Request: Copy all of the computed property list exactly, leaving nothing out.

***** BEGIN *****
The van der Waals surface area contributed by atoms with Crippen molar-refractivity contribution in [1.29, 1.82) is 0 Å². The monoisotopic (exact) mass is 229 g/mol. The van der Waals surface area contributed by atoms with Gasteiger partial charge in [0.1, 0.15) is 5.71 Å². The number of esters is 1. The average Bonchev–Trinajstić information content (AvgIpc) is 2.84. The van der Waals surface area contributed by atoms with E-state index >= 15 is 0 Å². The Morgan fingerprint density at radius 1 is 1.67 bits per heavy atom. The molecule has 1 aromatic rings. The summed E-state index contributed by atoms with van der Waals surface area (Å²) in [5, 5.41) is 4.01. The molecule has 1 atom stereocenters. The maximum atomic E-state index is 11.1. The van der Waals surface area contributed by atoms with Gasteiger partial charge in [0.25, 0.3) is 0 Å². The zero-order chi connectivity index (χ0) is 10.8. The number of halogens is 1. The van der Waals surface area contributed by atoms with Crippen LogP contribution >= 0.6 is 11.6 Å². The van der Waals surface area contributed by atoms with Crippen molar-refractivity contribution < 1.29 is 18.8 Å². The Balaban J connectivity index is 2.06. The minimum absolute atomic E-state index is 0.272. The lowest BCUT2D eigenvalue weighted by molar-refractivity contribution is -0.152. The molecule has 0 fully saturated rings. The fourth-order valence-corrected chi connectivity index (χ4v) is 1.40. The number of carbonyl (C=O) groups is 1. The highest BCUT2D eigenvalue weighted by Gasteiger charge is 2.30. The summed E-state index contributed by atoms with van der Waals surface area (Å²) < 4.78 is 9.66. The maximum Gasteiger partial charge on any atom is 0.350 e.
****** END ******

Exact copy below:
The van der Waals surface area contributed by atoms with Crippen molar-refractivity contribution in [1.29, 1.82) is 0 Å². The monoisotopic (exact) mass is 229 g/mol. The van der Waals surface area contributed by atoms with Gasteiger partial charge in [0.1, 0.15) is 5.71 Å². The number of esters is 1. The average Bonchev–Trinajstić information content (AvgIpc) is 2.84. The van der Waals surface area contributed by atoms with E-state index >= 15 is 0 Å². The Morgan fingerprint density at radius 1 is 1.67 bits per heavy atom. The molecule has 1 aromatic rings. The summed E-state index contributed by atoms with van der Waals surface area (Å²) in [5, 5.41) is 4.01. The molecule has 1 atom stereocenters. The maximum atomic E-state index is 11.1. The van der Waals surface area contributed by atoms with Gasteiger partial charge in [0.25, 0.3) is 0 Å². The zero-order chi connectivity index (χ0) is 10.8. The number of halogens is 1. The van der Waals surface area contributed by atoms with Crippen LogP contribution >= 0.6 is 11.6 Å². The van der Waals surface area contributed by atoms with Crippen molar-refractivity contribution < 1.29 is 18.8 Å². The Balaban J connectivity index is 2.06. The minimum absolute atomic E-state index is 0.272. The lowest BCUT2D eigenvalue weighted by molar-refractivity contribution is -0.152. The molecule has 0 fully saturated rings. The fourth-order valence-corrected chi connectivity index (χ4v) is 1.40. The number of carbonyl (C=O) groups is 1. The highest BCUT2D eigenvalue weighted by Gasteiger charge is 2.30. The summed E-state index contributed by atoms with van der Waals surface area (Å²) < 4.78 is 9.66. The maximum Gasteiger partial charge on any atom is 0.350 e.